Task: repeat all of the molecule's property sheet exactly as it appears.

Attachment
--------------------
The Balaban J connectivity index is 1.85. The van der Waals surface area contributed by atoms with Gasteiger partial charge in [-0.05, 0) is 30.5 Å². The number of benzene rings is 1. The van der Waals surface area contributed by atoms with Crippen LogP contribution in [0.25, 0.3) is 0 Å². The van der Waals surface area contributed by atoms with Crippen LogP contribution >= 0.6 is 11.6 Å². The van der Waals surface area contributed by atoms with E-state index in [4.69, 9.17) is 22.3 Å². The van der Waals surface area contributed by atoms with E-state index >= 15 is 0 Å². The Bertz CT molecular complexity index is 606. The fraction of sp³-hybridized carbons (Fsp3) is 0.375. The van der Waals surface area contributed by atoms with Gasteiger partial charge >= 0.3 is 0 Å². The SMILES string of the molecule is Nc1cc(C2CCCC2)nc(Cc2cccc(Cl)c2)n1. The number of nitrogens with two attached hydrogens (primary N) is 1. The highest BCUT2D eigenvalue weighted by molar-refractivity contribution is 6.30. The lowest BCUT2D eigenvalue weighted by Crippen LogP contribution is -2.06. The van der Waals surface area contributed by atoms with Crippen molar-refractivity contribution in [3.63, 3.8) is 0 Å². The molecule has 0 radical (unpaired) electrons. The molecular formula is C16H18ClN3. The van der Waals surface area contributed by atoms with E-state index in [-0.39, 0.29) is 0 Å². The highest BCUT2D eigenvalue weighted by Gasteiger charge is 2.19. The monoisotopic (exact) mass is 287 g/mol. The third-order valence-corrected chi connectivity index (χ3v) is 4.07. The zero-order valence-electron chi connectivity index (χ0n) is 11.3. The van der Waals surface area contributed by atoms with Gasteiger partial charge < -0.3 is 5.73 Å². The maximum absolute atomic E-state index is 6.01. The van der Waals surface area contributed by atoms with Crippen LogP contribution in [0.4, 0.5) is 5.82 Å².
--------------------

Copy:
The Balaban J connectivity index is 1.85. The van der Waals surface area contributed by atoms with Gasteiger partial charge in [-0.05, 0) is 30.5 Å². The number of benzene rings is 1. The van der Waals surface area contributed by atoms with Crippen LogP contribution in [0.25, 0.3) is 0 Å². The van der Waals surface area contributed by atoms with Crippen LogP contribution >= 0.6 is 11.6 Å². The van der Waals surface area contributed by atoms with E-state index in [4.69, 9.17) is 22.3 Å². The van der Waals surface area contributed by atoms with E-state index >= 15 is 0 Å². The Bertz CT molecular complexity index is 606. The fraction of sp³-hybridized carbons (Fsp3) is 0.375. The van der Waals surface area contributed by atoms with Gasteiger partial charge >= 0.3 is 0 Å². The SMILES string of the molecule is Nc1cc(C2CCCC2)nc(Cc2cccc(Cl)c2)n1. The number of nitrogens with two attached hydrogens (primary N) is 1. The highest BCUT2D eigenvalue weighted by molar-refractivity contribution is 6.30. The lowest BCUT2D eigenvalue weighted by Crippen LogP contribution is -2.06. The van der Waals surface area contributed by atoms with Crippen molar-refractivity contribution in [3.63, 3.8) is 0 Å². The molecule has 0 radical (unpaired) electrons. The molecular formula is C16H18ClN3. The van der Waals surface area contributed by atoms with E-state index in [-0.39, 0.29) is 0 Å². The highest BCUT2D eigenvalue weighted by Gasteiger charge is 2.19. The monoisotopic (exact) mass is 287 g/mol. The third-order valence-corrected chi connectivity index (χ3v) is 4.07. The zero-order valence-electron chi connectivity index (χ0n) is 11.3. The van der Waals surface area contributed by atoms with Gasteiger partial charge < -0.3 is 5.73 Å². The maximum absolute atomic E-state index is 6.01. The van der Waals surface area contributed by atoms with Crippen LogP contribution in [0.4, 0.5) is 5.82 Å².